- The game hinges largely on a chit-pull basis, with three types of chits available. First, each White faction and the Reds have a Movement chit which, when pulled, allows that faction to conduct movement. Units of the appropriate faction may attempt to move a "force" from one area to an adjacent area. A force may consist of any number of combat units from an area but a maximum of three forces may be moved from any one area. This is important because movement is not automatic; once the move is announced the player must roll to learn if his force may, indeed, complete the move. White forces may make their planned move on a D6 roll of 1-4, while the Reds have it a little easier with a roll of 1-5 allowing the move. We soon learned that splitting one's available manpower into smaller forces is often the way to go in order to better ensure that at least some of the forces complete their move, as planned.
Second, there are two Combat chits, one for the Whites and one for the Reds. When either of these are pulled combat may occur in Contested areas, that is, areas in which both Red and White forces reside.
Thirdly, we have the Recruit chits which enable the factions to rebuild units lost in combat and to recruit new units.
Since the chit pull will invariably produce a different order of events each turn one had best make plans that have a certain amount of flexibility in them. You may very well move your Czech Legion forces to attack the Reds in Kazan, hoping that your comrades from Kolchak's faction will soon join them, only to have your opponent draw a combat chit in the meantime, leaving your Czechs in the fight on their own. Equally hazardous is the possibility that one may plan a conflict based on the enemy's current dispositions, but before combat occurs find your opponent has drawn the Recruit chit, enabling him to reinforce his positions and spoiling your attack plans.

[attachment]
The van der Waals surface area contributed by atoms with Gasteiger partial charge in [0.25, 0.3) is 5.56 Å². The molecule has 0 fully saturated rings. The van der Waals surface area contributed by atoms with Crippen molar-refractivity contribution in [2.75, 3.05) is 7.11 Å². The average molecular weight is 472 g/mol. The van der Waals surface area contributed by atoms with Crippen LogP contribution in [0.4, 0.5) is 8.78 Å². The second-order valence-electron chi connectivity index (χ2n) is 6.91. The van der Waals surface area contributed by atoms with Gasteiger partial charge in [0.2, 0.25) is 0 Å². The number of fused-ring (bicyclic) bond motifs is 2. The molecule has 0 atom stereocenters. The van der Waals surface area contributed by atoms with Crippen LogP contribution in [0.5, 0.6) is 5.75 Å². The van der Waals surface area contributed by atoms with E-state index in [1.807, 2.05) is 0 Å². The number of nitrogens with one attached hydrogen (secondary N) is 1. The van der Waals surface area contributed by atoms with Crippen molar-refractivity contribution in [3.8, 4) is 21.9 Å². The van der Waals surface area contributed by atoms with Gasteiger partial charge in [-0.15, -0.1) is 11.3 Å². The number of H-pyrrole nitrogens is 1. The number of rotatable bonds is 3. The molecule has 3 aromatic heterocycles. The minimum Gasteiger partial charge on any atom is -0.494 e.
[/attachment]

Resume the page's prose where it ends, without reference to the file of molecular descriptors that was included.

- The object of the game is capture areas, not only for strategic purposes, but in order to accumulate Political Influence Points (PIP). Ultimately, the player with the highest PIP will win the game, but PIP also play a role in how quickly you are able to reinforce your combat units.
- The game is enhanced by details and restrictions relating to the individual factions. The Polish faction, for example, are fierce fighters, rolling twice as many combat dice per unit than most others, but they may not enter an area with another White faction. Should Denikin's forces be eliminated the player will immediately "reboot" with Wrangel's faction stepping in from sidelines to take up the fight. Nestor Makhno's anarchists arrive late in the game, displacing any factions currently occupying the Odessa zone. There are numerous other special considerations, all of which contribute to the flavour of the game as a whole.

I will concede that the game hinges largely on luck. First, the luck of the draw, as you hope the order in which the chits are revealed prevails in your favour. Second, combat is resolved via the "buckets of dice" method; roll a six, take an opponent's unit.
Nevertheless, we found For Bloody Honour to be a light, quick and engaging game. It certainly lacks the depth of Triumph of Chaos (although chaos is abundant) but with only ten pages of rules and a small footprint, it certainly has a place on my game shelf.